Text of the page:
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Proceedings of the Eighth International Conference on Probabilistic Safety Assessment & Management (PSAM)

Editor
Michael G. Stamatelatos
Michael G. Stamatelatos
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Harold S. Blackman
Harold S. Blackman
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ISBN-10:
0791802442
No. of Pages:
2576
Publisher:
ASME Press
Publication date:
2006

The role of risk assessment in design is to yield insights that influence decisions. If done only at the culmination of the design process, the space of remaining options among which to decide is severely constrained. In response to late-lifecycle risk insights, changes to the designed system will be limited to fine tuning and modest refinements, with the only significant areas of variability remaining in the way that system is operated, maintained and (ultimately) decommissioned. These latter are accomplished by changes to not the system itself (which must be used more or less “as is”), but to the operational procedures, maintenance practices, and scenarios of use. Conversely, if risk assessment is done early and continued throughout the design process, opportunities exist to use the risk insights to influence both the design itself and how it is to be realized. Such early insights enable significant design changes before large and irrecoverable investments have been made.

The state of systems engineering is such that a form of early and continued use of risk assessments is conducted (as evidenced by NASA's adoption and use of the “Continuous Risk Management” paradigm developed by SEI). In recognition of inevitable future uncertainties as the design process unfolds, systems engineering practices include the establishment and tracking of pre-determined allocations of reserves of the kinds of resources seen to be critical to the design at hand (e.g., schedule, budget, mass, power). Risk assessment can be used to look ahead at the development plan and operational scenarios to identify significant risks. These risks can then be assessed in terms of their likelihoods, their potential impacts on the critical resources (e.g., cost, schedule and functionality), and the options for preventing/reducing risks or for workarounds should they occur. However, these practices fall short of the ideal: (1) Integration between risk assessment techniques and other systems engineering tools is weak. (2) Risk assessment techniques and the insights they yield are only informally coupled to design decisions. (3) Individual risk assessment techniques lack the mix of breadth, fidelity and agility required to span the gamut of the design space.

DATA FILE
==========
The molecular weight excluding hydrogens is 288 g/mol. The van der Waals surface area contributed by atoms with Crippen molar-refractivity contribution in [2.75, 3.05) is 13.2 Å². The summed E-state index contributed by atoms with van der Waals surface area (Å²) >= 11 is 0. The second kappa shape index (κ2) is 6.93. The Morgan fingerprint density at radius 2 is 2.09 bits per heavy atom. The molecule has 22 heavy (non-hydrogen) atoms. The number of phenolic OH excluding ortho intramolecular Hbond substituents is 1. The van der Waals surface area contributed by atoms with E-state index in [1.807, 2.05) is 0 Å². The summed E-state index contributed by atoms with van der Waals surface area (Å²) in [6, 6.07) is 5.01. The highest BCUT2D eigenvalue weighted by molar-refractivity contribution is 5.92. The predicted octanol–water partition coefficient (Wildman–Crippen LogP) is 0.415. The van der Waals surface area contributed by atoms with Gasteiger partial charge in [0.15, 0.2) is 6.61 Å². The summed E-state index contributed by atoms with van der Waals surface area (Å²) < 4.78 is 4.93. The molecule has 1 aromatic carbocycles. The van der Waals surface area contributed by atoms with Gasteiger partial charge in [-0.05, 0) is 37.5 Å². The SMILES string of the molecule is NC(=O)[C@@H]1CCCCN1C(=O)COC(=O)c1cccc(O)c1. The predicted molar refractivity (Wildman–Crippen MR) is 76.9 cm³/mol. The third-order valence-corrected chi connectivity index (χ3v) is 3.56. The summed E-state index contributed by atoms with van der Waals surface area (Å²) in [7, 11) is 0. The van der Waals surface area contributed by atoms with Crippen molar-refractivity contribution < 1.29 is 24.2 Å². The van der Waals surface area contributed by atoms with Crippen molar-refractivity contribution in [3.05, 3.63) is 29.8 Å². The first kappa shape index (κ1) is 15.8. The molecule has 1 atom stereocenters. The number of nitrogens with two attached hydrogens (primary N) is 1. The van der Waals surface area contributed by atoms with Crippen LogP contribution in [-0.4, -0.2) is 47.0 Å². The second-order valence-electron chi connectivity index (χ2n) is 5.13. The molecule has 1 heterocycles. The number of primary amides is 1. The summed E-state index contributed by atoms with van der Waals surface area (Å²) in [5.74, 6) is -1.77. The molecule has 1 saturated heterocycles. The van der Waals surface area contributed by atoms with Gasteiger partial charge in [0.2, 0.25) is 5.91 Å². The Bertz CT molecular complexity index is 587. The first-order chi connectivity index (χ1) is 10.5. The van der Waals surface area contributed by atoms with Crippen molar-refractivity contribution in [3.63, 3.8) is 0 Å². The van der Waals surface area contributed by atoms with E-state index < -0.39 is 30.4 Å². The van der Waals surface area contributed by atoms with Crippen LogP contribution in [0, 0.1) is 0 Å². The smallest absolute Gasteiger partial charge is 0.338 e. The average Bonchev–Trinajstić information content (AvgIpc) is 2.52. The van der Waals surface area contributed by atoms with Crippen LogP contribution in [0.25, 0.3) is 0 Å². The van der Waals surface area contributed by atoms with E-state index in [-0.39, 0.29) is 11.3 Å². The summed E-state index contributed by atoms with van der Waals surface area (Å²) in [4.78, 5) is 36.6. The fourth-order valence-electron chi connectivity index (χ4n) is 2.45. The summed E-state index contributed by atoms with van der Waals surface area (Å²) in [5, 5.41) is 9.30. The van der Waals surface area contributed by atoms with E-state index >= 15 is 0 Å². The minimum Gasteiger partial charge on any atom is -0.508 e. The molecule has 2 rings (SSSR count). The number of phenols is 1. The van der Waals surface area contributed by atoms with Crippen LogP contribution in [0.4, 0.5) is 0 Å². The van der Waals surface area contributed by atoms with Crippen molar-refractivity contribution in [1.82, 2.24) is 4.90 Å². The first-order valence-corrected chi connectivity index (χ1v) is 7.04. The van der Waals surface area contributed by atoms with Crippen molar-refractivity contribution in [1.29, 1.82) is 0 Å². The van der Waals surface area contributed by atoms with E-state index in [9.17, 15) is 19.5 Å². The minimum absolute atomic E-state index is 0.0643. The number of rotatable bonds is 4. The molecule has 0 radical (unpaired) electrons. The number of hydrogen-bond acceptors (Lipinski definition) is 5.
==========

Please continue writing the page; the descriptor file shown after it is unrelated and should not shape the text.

In this paper we present an approach that addresses these shortcomings. The hallmark of our approach is a simple representation comprising objectives (what the system is to do), risks (whose occurrence would detract from attainment of objectives) and activities (a.k.a. “mitigations”) that, if performed, will decrease those risks. These are linked to indicate by how much a risk would detract from attainment of an objective, and by how much an activity would reduce a risk. The simplicity of our representational framework gives it the breadth to encompass the gamut of the design space concerns, the agility to be utilized in even the earliest phases of designs, and the capability to connect to system engineering models and higher-fidelity risk tools.

It is through this integration that we address the shortcomings listed above, and so achieve the intertwining between risk insights and design decisions needed to guide systems engineering towards superior final designs while avoiding costly rework to achieve them. The paper will use an example, constructed to be representative of space mission design, to illustrate our approach.

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